Many revivals find ways to update their production to engage a modern audience. Unfortunately, despite its name, The Entertainer wasn’t all that entertaining.

The Entertainer takes us back to 1956 during the decline of the British Empire. In John Osborne’s play, a dying music hall is used as a metaphor for the state of the country and also represents the way we want others to perceive us and how we actually perceive ourselves.

Perhaps younger audience members could do with a bit of historical context before seeing the show. It takes place during the Suez Crisis, an invasion of Egypt by Israel, the United Kingdom and France with the aim of taking control of the Suez Canal and ousting the Egyptian President, Gamal Abdel Nasser. In theory, this subject matter should easily resonate with a modern audience as should the plays tackling of hostile attitude toward foreigners – evident from its opening line – but relegated to the background story it’s a bit hit and miss and feels dated.

The play easily flows between its two sets, designed by Christopher Oram, the music hall and the Rice’s house. Rob Ashford, in the directing chair, even manages to effortlessly blend the two when one of Archie’s performances becomes relevant to the current conversation in the house.

Kenneth Branagh proves there is no role too big for him as he takes on Archie Rice, most famously played by Laurence Olivier. There is nothing Branagh cannot do, he’s a first class actor, a pretty decent singer and can even bust a few moves (his tap skills are rather impressive).  It is Branagh who manages to bring some light to a play that mainly focuses on dark times.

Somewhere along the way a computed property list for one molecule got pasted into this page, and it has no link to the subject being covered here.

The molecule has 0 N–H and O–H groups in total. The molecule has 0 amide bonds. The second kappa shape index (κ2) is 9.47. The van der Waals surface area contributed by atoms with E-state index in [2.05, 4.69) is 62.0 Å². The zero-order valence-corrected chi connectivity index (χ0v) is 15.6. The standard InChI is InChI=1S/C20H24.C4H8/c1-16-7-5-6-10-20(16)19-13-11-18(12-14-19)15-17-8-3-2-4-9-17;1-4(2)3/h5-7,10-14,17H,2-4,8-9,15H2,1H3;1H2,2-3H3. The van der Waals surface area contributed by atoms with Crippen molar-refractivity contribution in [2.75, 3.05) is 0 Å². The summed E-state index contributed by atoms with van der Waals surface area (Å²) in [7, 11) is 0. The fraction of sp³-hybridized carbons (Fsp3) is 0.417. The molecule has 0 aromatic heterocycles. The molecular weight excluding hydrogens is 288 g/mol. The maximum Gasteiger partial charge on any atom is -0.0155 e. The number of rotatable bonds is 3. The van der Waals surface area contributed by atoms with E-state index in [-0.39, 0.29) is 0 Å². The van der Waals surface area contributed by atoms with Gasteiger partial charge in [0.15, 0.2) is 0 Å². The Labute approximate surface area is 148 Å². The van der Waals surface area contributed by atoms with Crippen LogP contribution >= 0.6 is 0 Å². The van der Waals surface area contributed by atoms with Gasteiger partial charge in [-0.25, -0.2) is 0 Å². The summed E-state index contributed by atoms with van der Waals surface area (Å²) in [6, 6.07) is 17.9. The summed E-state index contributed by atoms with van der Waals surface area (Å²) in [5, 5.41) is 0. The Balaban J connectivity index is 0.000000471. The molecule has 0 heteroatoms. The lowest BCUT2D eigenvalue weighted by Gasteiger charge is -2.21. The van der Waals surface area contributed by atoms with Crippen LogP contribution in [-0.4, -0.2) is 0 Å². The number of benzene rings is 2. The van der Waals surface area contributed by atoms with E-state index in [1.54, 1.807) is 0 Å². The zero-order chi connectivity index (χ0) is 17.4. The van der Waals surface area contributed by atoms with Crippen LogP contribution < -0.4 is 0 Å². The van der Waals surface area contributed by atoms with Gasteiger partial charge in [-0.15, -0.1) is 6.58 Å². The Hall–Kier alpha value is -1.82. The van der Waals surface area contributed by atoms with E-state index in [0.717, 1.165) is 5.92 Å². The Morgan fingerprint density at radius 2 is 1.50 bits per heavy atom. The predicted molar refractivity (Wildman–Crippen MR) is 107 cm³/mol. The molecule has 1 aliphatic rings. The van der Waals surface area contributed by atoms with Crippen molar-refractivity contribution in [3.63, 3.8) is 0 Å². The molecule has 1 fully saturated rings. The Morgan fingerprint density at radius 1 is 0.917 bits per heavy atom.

The rest of the cast are a mixed bag. Gawn Grainger, who plays Archie’s dad also gives a highly entertaining performance as a man who is both nostalgic for a different past and disillusioned with the multi-cultural times he finds himself in. The other characters often suggest that he is going senile but it doesn’t seem so in the slightest. Similarly, Greta Scacchi, playing Archie’s wife Phoebe, wonderfully conveys a multitude of emotions: anger, hysteria and grief for a life she wishes she could have. Overall she’s the play’s most loveable character. Sophie McShera as Jean, Archie’s daughter, doesn’t quite match up. She often misses the mark between projecting and shouting and her expression and tone never change regardless of the situation. Jean’s half-brother Frank (Jonah Hauer-King) makes a brief appearance and as well as being delightful to watch has a great singing voice.

It’s hard to pinpoint exactly what was so hit and miss about this production. However, it can be said that this is not the highlight of the Kenneth Branagh Theatre Company season.

The Entertainer plays at The Garrick until November 12. There is a live broadcast to cinemas on October 27. 

Photo: Johan Persson